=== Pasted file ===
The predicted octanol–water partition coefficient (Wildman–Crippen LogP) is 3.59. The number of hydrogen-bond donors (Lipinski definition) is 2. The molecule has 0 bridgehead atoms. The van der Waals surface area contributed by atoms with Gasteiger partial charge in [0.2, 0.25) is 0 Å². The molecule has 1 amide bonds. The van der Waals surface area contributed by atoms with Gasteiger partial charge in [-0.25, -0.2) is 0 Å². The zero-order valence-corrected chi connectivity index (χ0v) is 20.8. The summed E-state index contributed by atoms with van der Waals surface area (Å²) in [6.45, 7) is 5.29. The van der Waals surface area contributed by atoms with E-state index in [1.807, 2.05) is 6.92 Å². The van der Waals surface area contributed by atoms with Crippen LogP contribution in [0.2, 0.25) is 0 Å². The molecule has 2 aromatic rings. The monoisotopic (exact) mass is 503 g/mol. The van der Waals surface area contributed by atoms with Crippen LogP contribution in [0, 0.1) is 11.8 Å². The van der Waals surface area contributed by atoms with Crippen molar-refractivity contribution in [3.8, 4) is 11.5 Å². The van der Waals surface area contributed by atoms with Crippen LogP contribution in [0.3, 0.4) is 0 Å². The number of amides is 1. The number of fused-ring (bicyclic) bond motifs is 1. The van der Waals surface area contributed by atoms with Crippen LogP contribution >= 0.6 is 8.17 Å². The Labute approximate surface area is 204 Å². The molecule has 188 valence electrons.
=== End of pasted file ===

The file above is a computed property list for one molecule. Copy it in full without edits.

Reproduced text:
The predicted octanol–water partition coefficient (Wildman–Crippen LogP) is 3.59. The number of hydrogen-bond donors (Lipinski definition) is 2. The molecule has 0 bridgehead atoms. The van der Waals surface area contributed by atoms with Gasteiger partial charge in [0.2, 0.25) is 0 Å². The molecule has 1 amide bonds. The van der Waals surface area contributed by atoms with Gasteiger partial charge in [-0.25, -0.2) is 0 Å². The zero-order valence-corrected chi connectivity index (χ0v) is 20.8. The summed E-state index contributed by atoms with van der Waals surface area (Å²) in [6.45, 7) is 5.29. The van der Waals surface area contributed by atoms with E-state index in [1.807, 2.05) is 6.92 Å². The van der Waals surface area contributed by atoms with Crippen LogP contribution in [0.2, 0.25) is 0 Å². The molecule has 2 aromatic rings. The monoisotopic (exact) mass is 503 g/mol. The van der Waals surface area contributed by atoms with Crippen LogP contribution in [0, 0.1) is 11.8 Å². The van der Waals surface area contributed by atoms with Crippen molar-refractivity contribution in [3.8, 4) is 11.5 Å². The van der Waals surface area contributed by atoms with Crippen LogP contribution in [0.3, 0.4) is 0 Å². The number of amides is 1. The number of fused-ring (bicyclic) bond motifs is 1. The van der Waals surface area contributed by atoms with Crippen LogP contribution >= 0.6 is 8.17 Å². The Labute approximate surface area is 204 Å². The molecule has 188 valence electrons.